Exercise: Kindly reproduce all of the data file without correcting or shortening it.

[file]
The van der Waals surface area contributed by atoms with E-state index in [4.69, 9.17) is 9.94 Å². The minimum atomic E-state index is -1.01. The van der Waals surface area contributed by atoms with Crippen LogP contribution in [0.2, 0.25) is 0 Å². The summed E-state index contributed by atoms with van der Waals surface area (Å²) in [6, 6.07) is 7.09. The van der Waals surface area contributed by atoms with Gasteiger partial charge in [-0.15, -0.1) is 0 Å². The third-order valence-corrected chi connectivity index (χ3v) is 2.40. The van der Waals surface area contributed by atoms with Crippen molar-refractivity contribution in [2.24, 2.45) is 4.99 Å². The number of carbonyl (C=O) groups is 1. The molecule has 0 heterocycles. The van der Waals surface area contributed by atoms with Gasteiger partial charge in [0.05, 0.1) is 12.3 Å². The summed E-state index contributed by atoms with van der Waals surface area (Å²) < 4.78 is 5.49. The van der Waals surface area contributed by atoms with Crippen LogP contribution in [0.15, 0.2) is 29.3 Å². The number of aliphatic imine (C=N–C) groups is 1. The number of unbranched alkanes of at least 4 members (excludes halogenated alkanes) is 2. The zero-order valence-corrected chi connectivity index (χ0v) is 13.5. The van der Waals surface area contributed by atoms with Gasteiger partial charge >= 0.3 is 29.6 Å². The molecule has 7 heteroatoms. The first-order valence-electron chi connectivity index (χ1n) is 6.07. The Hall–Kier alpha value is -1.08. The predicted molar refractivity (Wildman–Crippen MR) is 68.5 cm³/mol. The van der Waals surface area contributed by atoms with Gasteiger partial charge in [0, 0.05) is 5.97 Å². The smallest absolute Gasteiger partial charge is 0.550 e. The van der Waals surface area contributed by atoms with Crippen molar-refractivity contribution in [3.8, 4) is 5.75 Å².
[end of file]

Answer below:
The van der Waals surface area contributed by atoms with E-state index in [4.69, 9.17) is 9.94 Å². The minimum atomic E-state index is -1.01. The van der Waals surface area contributed by atoms with Crippen LogP contribution in [0.2, 0.25) is 0 Å². The summed E-state index contributed by atoms with van der Waals surface area (Å²) in [6, 6.07) is 7.09. The van der Waals surface area contributed by atoms with Gasteiger partial charge in [-0.15, -0.1) is 0 Å². The third-order valence-corrected chi connectivity index (χ3v) is 2.40. The van der Waals surface area contributed by atoms with Crippen molar-refractivity contribution in [2.24, 2.45) is 4.99 Å². The number of carbonyl (C=O) groups is 1. The molecule has 0 heterocycles. The van der Waals surface area contributed by atoms with Gasteiger partial charge in [0.05, 0.1) is 12.3 Å². The summed E-state index contributed by atoms with van der Waals surface area (Å²) < 4.78 is 5.49. The van der Waals surface area contributed by atoms with Crippen LogP contribution in [0.15, 0.2) is 29.3 Å². The number of aliphatic imine (C=N–C) groups is 1. The number of unbranched alkanes of at least 4 members (excludes halogenated alkanes) is 2. The zero-order valence-corrected chi connectivity index (χ0v) is 13.5. The van der Waals surface area contributed by atoms with Gasteiger partial charge >= 0.3 is 29.6 Å². The molecule has 7 heteroatoms. The first-order valence-electron chi connectivity index (χ1n) is 6.07. The Hall–Kier alpha value is -1.08. The predicted molar refractivity (Wildman–Crippen MR) is 68.5 cm³/mol. The van der Waals surface area contributed by atoms with Gasteiger partial charge in [0, 0.05) is 5.97 Å². The smallest absolute Gasteiger partial charge is 0.550 e. The van der Waals surface area contributed by atoms with Crippen molar-refractivity contribution in [3.8, 4) is 5.75 Å².